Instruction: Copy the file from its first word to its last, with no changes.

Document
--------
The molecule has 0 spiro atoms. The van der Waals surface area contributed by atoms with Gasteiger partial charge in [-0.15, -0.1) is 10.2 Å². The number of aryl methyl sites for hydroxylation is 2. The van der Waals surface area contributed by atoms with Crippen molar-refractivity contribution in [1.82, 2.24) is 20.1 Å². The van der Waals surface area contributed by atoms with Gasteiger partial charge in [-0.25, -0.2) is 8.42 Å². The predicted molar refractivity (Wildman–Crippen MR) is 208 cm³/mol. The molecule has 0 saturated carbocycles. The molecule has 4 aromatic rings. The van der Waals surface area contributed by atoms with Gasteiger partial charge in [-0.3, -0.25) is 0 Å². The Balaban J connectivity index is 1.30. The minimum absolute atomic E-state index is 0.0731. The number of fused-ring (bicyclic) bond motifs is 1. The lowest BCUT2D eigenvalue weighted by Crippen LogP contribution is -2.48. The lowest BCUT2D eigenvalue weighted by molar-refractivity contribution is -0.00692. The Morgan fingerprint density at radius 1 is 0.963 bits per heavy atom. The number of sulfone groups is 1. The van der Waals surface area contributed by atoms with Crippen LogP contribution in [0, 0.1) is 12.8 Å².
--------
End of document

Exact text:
The molecule has 0 spiro atoms. The van der Waals surface area contributed by atoms with Gasteiger partial charge in [-0.15, -0.1) is 10.2 Å². The number of aryl methyl sites for hydroxylation is 2. The van der Waals surface area contributed by atoms with Crippen molar-refractivity contribution in [1.82, 2.24) is 20.1 Å². The van der Waals surface area contributed by atoms with Gasteiger partial charge in [-0.25, -0.2) is 8.42 Å². The predicted molar refractivity (Wildman–Crippen MR) is 208 cm³/mol. The molecule has 0 saturated carbocycles. The molecule has 4 aromatic rings. The van der Waals surface area contributed by atoms with Gasteiger partial charge in [-0.3, -0.25) is 0 Å². The Balaban J connectivity index is 1.30. The minimum absolute atomic E-state index is 0.0731. The number of fused-ring (bicyclic) bond motifs is 1. The lowest BCUT2D eigenvalue weighted by Crippen LogP contribution is -2.48. The lowest BCUT2D eigenvalue weighted by molar-refractivity contribution is -0.00692. The Morgan fingerprint density at radius 1 is 0.963 bits per heavy atom. The number of sulfone groups is 1. The van der Waals surface area contributed by atoms with Crippen LogP contribution in [0, 0.1) is 12.8 Å².